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Matthew Henry's Commentary – Verses 3–4
Verses 3–4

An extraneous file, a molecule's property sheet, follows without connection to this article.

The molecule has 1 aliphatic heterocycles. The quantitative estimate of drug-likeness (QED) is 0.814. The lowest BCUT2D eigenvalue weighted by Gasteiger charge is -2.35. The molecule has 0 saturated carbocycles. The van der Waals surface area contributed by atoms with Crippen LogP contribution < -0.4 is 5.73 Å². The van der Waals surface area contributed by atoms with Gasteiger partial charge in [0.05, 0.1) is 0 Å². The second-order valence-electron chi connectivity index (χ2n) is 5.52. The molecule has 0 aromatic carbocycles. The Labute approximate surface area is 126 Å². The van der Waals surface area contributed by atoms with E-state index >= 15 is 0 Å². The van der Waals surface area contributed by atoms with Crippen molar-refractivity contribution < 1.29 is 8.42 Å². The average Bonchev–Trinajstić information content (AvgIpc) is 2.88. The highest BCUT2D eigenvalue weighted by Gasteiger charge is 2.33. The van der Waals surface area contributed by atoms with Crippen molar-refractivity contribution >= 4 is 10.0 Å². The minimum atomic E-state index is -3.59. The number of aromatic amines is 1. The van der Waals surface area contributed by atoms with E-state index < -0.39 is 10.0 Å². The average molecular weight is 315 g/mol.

These two verses show the intolerable mischief, 1. Of ungoverned passion. The wrath of a fool, who when he is provoked cares not what he says and does, is more grievous than a great stone or a load of sand. It lies heavily upon himself. Those who have no command of their passions do themselves even sink under the load of them. The wrath of a fool lies heavily upon those he is enraged at, to whom, in his fury, he will be in danger of doing some mischief. It is therefore our wisdom not to give provocation to a fool, but, if he be in a passion, to get out of his way. 2. Of rooted malice, which is as much worse than the former as coals of juniper are worse than a fire of thorns. Wrath (it is true) is cruel, and does many a barbarous thing, and anger is outrageous; but a secret enmity at the person of another, an envy at his prosperity, and a desire of revenge for some injury or affront, are much more mischievous. One may avoid a sudden heat, as David escaped Saul’s javelin, but when it grows, as Saul’s did, to a settled envy, there is no standing before it; it will pursue; it will overtake. He that grieves at the good of another will be still contriving to do him hurt, and will keep his anger for ever.